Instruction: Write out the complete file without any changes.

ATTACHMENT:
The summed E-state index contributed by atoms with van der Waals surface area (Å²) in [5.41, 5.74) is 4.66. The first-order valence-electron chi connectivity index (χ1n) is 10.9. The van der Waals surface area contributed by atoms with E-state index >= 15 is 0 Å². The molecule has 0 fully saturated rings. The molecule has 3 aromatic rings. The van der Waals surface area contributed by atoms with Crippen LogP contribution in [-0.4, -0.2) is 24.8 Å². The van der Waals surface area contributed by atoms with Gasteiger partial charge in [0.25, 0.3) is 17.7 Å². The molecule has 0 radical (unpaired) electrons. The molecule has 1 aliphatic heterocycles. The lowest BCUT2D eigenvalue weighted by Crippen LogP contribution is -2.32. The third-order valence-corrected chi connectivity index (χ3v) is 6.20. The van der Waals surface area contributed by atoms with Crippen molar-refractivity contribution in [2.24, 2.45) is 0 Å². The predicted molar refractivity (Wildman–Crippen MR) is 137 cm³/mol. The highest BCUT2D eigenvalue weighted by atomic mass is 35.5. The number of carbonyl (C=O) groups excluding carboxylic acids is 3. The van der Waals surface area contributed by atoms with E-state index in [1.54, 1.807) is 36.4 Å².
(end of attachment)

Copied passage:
The summed E-state index contributed by atoms with van der Waals surface area (Å²) in [5.41, 5.74) is 4.66. The first-order valence-electron chi connectivity index (χ1n) is 10.9. The van der Waals surface area contributed by atoms with E-state index >= 15 is 0 Å². The molecule has 0 fully saturated rings. The molecule has 3 aromatic rings. The van der Waals surface area contributed by atoms with Crippen LogP contribution in [-0.4, -0.2) is 24.8 Å². The van der Waals surface area contributed by atoms with Gasteiger partial charge in [0.25, 0.3) is 17.7 Å². The molecule has 0 radical (unpaired) electrons. The molecule has 1 aliphatic heterocycles. The lowest BCUT2D eigenvalue weighted by Crippen LogP contribution is -2.32. The third-order valence-corrected chi connectivity index (χ3v) is 6.20. The van der Waals surface area contributed by atoms with Crippen molar-refractivity contribution in [2.24, 2.45) is 0 Å². The predicted molar refractivity (Wildman–Crippen MR) is 137 cm³/mol. The highest BCUT2D eigenvalue weighted by atomic mass is 35.5. The number of carbonyl (C=O) groups excluding carboxylic acids is 3. The van der Waals surface area contributed by atoms with E-state index in [1.54, 1.807) is 36.4 Å².